|Birth: ||Nov. 9, 1815|
|Death: ||Mar. 8, 1877|
Son of Peter Shupe and Sarah Wright
Married Elizabeth Creager, 12 Oct 1837, Wythe County, Virginia
Children - Andrew Jackson Shupe, Peter Riley Shupe, Brigham Kendrick Shupe, Emma Elizabeth Shupe, James Michael Shupe, Rosanna Minerva Shupe, Mary Elizabeth Shupe, Isaac Shupe, Louisa Maria Shupe, John Whetstein Shupe, David Kendrick Shupe, Sarah Jane Shupe, Darthula Catherine Shupe
In the spring of 1841, Andrew was baptized into the Church of Jesus Christ of Latter-day Saints and two years later left Virginia to unite with the Saints in Nauvoo, Illinois to contribute his share to that epoch of Mormon history. Andrew enlisted in the Mormon Battalion, Company "C," while at Council Bluffs. On Wednesday, the 5th of August, 1846 he was given arms and ammunition and appointed to drive a team of six mules that had never been in a harness before. Andrew sent $25.00 of the first $42.00 he received to his wife and four children who were living in a covered wagon.
While crossing a river the tongue of his wagon broke and the wagon was left in the middle of the stream. Before a rescue could be initiated the clouds opened up with a torrent of rain; then lightning and thunder harassed the rain-soaked band of men who found shelter only under the stars when they saw fit to shine. Three days later a wagon tongue was cut and hewn to fit, and travel was continued. Toward night a great mass of black clouds gave warning of another violent storm. Quoting from Andrew Shupe's written words: "I was in the back end of my tent and the rain came through the tent as if it weren't there, and it blew down in spite of us all. The boys got out and left the tent but it wrapped itself around me so that I could not get out for some time. The wind carried me about two or three yards and I finally got my head out, looked up and saw that all the tents were blown down and left in the rain. A young man by the name of Bailey saw that I had the tent over my head and he came to me and got under the tent with me and the hailstones began to beat upon us so that we could scarcely stand to hold the tent over us. It was the most serious time that I ever saw in my life. It took one man across the encampment and left him against a wagon."
One spot in the travels was through a wooded area and, with the relish of starving jackals, they pounced on the wood lying loose among the timber, because, here again, was warmth and fuel for cooking. Loaded wagons were "chinked" even tighter. Some buffalo were killed and renewed life was given to the travelers' bodies, but the cattle and mules were close to starving because the prairie was barren. It was ever thus—always a spring, a buffalo, some wood a reward at the end of each tolerable incident, like the proverbial pot at the end of the rainbow. Dry throats never gave up because always somewhere along the trail they would find the answer to their needs.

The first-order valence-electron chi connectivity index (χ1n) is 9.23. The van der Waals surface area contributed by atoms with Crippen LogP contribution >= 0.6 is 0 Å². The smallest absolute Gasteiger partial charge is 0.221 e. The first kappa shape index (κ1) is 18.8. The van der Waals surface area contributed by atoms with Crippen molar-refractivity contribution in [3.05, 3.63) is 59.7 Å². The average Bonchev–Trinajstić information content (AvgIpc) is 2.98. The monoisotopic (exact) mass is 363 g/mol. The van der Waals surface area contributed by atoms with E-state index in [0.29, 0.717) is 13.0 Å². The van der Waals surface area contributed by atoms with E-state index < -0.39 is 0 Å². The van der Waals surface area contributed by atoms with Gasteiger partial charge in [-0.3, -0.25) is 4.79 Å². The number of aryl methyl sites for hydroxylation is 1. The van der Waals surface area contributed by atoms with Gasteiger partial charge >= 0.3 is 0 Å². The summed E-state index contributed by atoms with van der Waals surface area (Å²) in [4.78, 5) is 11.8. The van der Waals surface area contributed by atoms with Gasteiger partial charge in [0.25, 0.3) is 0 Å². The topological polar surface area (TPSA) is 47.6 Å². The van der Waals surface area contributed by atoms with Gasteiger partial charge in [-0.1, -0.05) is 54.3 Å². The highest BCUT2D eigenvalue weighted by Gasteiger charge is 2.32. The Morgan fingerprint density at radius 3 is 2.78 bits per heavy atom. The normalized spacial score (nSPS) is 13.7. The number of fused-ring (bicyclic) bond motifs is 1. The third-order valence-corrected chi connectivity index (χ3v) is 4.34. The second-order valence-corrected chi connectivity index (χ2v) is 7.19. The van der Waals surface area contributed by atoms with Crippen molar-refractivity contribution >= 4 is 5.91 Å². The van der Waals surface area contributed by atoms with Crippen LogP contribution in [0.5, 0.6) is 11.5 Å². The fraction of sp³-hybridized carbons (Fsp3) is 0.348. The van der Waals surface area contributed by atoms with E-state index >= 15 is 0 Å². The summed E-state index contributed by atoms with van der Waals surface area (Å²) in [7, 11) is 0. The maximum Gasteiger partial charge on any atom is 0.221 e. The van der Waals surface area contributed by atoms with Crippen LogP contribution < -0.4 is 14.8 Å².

One night, at dusk, two Spaniards, a man and a woman, came into camp. They lived four miles away and had brought goats' milk bread and cheese to sell. The next day the travelers visited the valley in the mountains where these people lived. Sheep and goats dotted the green grass and the men were given their fill of warm bread and milk.
At the time the Battalion was divided and the soldiers who were ill sent to Pueblo, Andrew was among that group. Weeks went by and no orders came for the men to leave. Time hung heavily on their hands. Andrew shot buffalo and deer and sent them back to camp. On one hunting trip he came to a spring that, as he wrote, "Run pure soda. It was the greatest curiosity that I have ever beheld. The water boiled up with considerable force and was clear with but little run off. The water was pronounced by all who drank of it to be as good or [p.496]better than any prepared by chemistry. It was very sharp and sweet and had an acid taste also." On another hunting expedition he was in sight of Pike's Peak and the effect was deep and lasting.
On May 18th orders came to march to California. The trek was marred with bad news when men from the Church met the company. Andrew Shupe received a letter from his wife stating that his father, mother and brother had died. The march continued on to Wyoming. Leaving Laramie, with others, on horseback, headed by Thomas H. S. Williams, Andrew was sent to look for horses that had strayed. These men overtook the pioneers at Green River and came into the Valley with the original company of pioneers.
Mr. Shupe returned to Winter Quarters to find his family whom he had not seen since joining the Battalion. He found them well but in rather poor circumstances. On the 12th of June, 1848 they started for the Valley and arrived in Salt Lake in the month of September. After living in Salt Lake City for a month, the family moved to Ogden where they made their permanent home. — Anna Russell
Andrew Jackson Shupe Tribute
Mormon Pioneer Overland Travel, Mormon Battalion Sick Detachments (1847)
Mormon Pioneer Overland Travel, Isaac M. Stewart Company (1852)
Peter Shupe (1792 - 1846)
Sarah Wright Shupe (1793 - 1846)
Elizabeth Creager Shupe (1820 - 1900)*
Darthula Catherine Shupe Stephens (1837 - 1911)*
John Whetstein Shupe (1840 - 1910)*
Brigham Kendrick Shupe (1845 - 1879)*
Mary Elizabeth Shupe Higginbotham (1848 - 1910)*
Louisa Maria Shupe Southwick (1850 - 1908)*
Andrew Jackson Shupe (1853 - 1915)*
Peter Riley Shupe (1855 - 1914)*
James Michael Shupe (1857 - 1914)*
Sarah Jane Shupe Taylor (1859 - 1914)*
Isaac Shupe (1862 - 1920)*
Emma Elizabeth Shupe Harris (1870 - 1914)*
Andrew Jackson Shupe (1815 - 1877)
James Wright Shupe (1823 - 1899)*
William Kendrick Shupe (1824 - 1904)*
Isaac Benjamin Shupe (1826 - 1896)*
Elizabeth Shupe Howard (1826 - 1899)*
Peter Riley Shupe (1831 - 1899)*
Ogden City Cemetery
Created by: SMSmith
Record added: Jun 02, 2007
Find A Grave Memorial# 19681326